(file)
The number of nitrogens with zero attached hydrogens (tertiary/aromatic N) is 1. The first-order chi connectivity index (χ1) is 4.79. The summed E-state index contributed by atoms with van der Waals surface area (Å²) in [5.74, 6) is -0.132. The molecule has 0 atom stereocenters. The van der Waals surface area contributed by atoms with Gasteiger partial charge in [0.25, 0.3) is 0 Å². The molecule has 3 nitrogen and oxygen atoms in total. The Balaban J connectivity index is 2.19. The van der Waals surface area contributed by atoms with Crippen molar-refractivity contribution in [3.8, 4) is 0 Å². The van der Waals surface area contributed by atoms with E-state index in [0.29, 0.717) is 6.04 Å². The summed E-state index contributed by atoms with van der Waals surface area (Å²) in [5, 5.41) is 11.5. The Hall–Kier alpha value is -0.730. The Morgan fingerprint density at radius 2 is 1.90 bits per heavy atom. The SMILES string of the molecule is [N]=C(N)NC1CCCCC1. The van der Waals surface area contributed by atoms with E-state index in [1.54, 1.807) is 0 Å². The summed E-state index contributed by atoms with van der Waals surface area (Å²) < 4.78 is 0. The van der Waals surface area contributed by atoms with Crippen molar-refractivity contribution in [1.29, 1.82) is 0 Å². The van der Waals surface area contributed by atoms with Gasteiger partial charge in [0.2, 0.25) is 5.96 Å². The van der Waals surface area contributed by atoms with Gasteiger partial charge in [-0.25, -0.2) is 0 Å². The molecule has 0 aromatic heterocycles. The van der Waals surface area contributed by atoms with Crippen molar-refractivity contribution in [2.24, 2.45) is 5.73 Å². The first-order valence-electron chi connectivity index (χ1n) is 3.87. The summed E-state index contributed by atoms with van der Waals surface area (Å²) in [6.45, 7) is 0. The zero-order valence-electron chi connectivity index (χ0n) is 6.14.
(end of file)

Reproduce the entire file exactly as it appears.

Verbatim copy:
The number of nitrogens with zero attached hydrogens (tertiary/aromatic N) is 1. The first-order chi connectivity index (χ1) is 4.79. The summed E-state index contributed by atoms with van der Waals surface area (Å²) in [5.74, 6) is -0.132. The molecule has 0 atom stereocenters. The van der Waals surface area contributed by atoms with Gasteiger partial charge in [0.25, 0.3) is 0 Å². The molecule has 3 nitrogen and oxygen atoms in total. The Balaban J connectivity index is 2.19. The van der Waals surface area contributed by atoms with Crippen molar-refractivity contribution in [3.8, 4) is 0 Å². The van der Waals surface area contributed by atoms with E-state index in [0.29, 0.717) is 6.04 Å². The summed E-state index contributed by atoms with van der Waals surface area (Å²) in [5, 5.41) is 11.5. The Hall–Kier alpha value is -0.730. The Morgan fingerprint density at radius 2 is 1.90 bits per heavy atom. The SMILES string of the molecule is [N]=C(N)NC1CCCCC1. The van der Waals surface area contributed by atoms with E-state index in [1.54, 1.807) is 0 Å². The summed E-state index contributed by atoms with van der Waals surface area (Å²) < 4.78 is 0. The van der Waals surface area contributed by atoms with Crippen molar-refractivity contribution in [1.29, 1.82) is 0 Å². The van der Waals surface area contributed by atoms with Gasteiger partial charge in [0.2, 0.25) is 5.96 Å². The van der Waals surface area contributed by atoms with Gasteiger partial charge in [-0.25, -0.2) is 0 Å². The molecule has 0 aromatic heterocycles. The van der Waals surface area contributed by atoms with Crippen molar-refractivity contribution in [2.24, 2.45) is 5.73 Å². The first-order valence-electron chi connectivity index (χ1n) is 3.87. The summed E-state index contributed by atoms with van der Waals surface area (Å²) in [6.45, 7) is 0. The zero-order valence-electron chi connectivity index (χ0n) is 6.14.